Rita Moreno was honored with the Peabody’s Career Achievement Award on Saturday night, becoming the first Latina to ever achieve a PEGOT (that’s a Peabody, Emmy, Grammy, Oscar, and Tony, for those keeping score at home). During her acceptance speech, she honored her mother, who made Moreno’s costumes when she was a child and worked tirelessly as a seamstress in New York. “My fame is her fame,” Moreno says. “Therefore, this beautiful, precious honor is also in her honor.” Moreno’s legendary career of course includes her Oscar-winning role as Anita in West Side Story, her Emmys for The Muppet Show and The Rockford Files, her Grammy for The Electric Company album, and a Tony for her role in The Ritz. Her recent appearance in Netflix’s One Day at a Time was also nominated for a Peabody last year. The only other Career Achievement winner is Carol Burnett, who received the award at the 2018 Peabody Awards. You can read and watch Moreno’s full speech below:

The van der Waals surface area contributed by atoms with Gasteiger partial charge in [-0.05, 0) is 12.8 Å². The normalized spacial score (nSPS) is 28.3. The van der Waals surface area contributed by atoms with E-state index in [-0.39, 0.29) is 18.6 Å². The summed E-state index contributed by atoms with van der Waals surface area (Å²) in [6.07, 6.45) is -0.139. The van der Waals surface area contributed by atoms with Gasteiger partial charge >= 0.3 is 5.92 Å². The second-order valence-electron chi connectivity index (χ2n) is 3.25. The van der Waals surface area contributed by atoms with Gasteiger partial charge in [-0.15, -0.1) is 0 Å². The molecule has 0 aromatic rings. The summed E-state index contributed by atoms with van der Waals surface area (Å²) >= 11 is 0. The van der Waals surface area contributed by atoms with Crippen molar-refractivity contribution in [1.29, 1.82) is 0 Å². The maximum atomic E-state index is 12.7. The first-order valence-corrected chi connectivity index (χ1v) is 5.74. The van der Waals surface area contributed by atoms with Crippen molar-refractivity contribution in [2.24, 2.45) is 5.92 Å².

I have never missed my mother so much. I’m very honored to accept this career achievement from such an esteemed organization. I didn’t expect this. I am keenly aware of the high value that the Peabody places on storytelling, and I am so humbled that you consider the story of my life and career worthy. Like most, my story is predicated on another story. And that story was my mommy’s, who, when I was 5 years old, set out from Puerto Rico for New York to find a better life for us. Every single day of my childhood, my mommy, Rosa Maria, walked me to school then climbed the bus that carried her from 181st St.-Wadsworth Ave. to 42nd St. and Fifth Ave., the heart of the Garment District, where every day she pumped the treadle, wound the bobbins, chocked the hems. That was my mommy, the sweatshop seamstress. It was backbreaking work. She knew the prick of every pin. But it was a job. And it paid the rent. And we just barely got by. She made my clothes. She made my costumes. I was her little “coquí.” She put ribbons in my hair. This was her art. My mommy’s art. So that I could perform at every bar mitzvah or wedding reception that would book an 8-year-old artist. She even made me a headdress with fruit stitched on top that made me look just like a miniature Carmen Miranda. My mommy, the sweatshop seamstress. No, no. My mommy, the artist. It gave her joy. It made her proud. My mommy, costume designer to a star. The Rita Moreno. Before I ever was. My fame is her fame. Therefore, this beautiful, precious honor is also in her honor. Thank you.